Psalm 37:5; Mark 4:26-34

Tradition dating from the second century tells us that St. Mark was writing to a Christian community in Rome that had experienced its share of persecution and failure. This was a community where it seems that people were leaving the faith under the threat of torture or death, leaders were more interested in preserving their own well-being than in leading the community, and evangelization was met with indifference or at times hostile rejection. Under these conditions, it would be hard not to lose hope.

Given that, it might be hard to understand how such a community would benefit from grasses-1939673_1280hearing parables about farmers and seeds. For that matter, it may be hard for us in the modern age to see the point. Jesus teaches us that seeds grow in the ground of their own accord and mustard seeds are small but grow into bushes large enough for birds to nest in. OK, but what is the point of this?

Simply put, Jesus is giving both them and us very good reason to hope.

Earlier this week, we heard him explain that the seed is the word of God. Once, those seeds were sowed within us. We heard them and over time they took root and grew. Now we are called to sow the same seeds in the hearts and minds of other people.

Here though we must remember one important point. Jesus teaches that those who sow the word do not control the growth. Just as a farmer can cultivate the soil, plant at the right time, and rotate the crops, but cannot control the elements, so it is with us. We sow the word in whatever ways our talents lead us, but we cannot worry about how to control its growth. That must be left to God. We are asked only to have faith that God will bring forth abundance in his own time according to his own design.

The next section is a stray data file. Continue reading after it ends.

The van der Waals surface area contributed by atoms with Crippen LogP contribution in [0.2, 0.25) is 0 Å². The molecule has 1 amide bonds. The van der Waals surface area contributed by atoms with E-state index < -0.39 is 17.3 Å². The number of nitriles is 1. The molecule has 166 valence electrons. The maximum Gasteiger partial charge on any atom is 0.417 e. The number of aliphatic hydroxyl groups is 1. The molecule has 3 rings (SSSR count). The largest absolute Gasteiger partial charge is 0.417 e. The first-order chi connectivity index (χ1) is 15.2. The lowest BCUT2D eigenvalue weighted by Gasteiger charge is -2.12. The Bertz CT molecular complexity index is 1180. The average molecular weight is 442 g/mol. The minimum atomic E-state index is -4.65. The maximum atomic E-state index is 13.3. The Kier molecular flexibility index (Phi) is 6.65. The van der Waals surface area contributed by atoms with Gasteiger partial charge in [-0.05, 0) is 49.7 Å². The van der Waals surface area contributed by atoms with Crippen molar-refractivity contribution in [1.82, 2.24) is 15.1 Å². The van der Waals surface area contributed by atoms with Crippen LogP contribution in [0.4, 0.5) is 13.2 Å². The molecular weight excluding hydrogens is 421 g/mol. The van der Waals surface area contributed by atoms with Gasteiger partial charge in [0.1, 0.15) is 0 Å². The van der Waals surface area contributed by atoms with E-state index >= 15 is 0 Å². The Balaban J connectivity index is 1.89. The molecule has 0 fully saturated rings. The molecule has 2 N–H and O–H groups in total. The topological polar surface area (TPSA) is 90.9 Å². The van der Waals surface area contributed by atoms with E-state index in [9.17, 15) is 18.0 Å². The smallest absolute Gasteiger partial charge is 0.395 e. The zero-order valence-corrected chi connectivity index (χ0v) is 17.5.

The second point concerns the seed itself. Namely, the seed is not only the word; it is also the person in whom the word has taken root. Jesus reminds us that from something as tiny and insignificant as a mustard seed comes a bush that can flower and grow several feet high. Imagine that one little seed as one seemingly insignificant person. Isn’t that how God has always worked? In the Old Testament, think of Joseph with the coat of many colors; Moses; David. In the New Testament, think of Mary, the mother of our Savior. It’s always the little people, the human mustard seeds, in whom the word of God flourishes and through whom mighty things are accomplished.

Taken together, these parables told St. Mark’s community exactly what they needed to hear, and they do the same for us. First, the seed is the word of God. It has been sown in us and we are to sow it in others. It will flourish, but it will do so according to a design over which God alone has control. Second, no person, no community is too small or insignificant to serve as an instrument for God. There is great hope, for all that is needed is openness to hear the word of God and do it.

As Psalm 37 reminds us: Commit to the LORD your way; trust in him, and he will act (Psalm 37:5).


%d bloggers like this: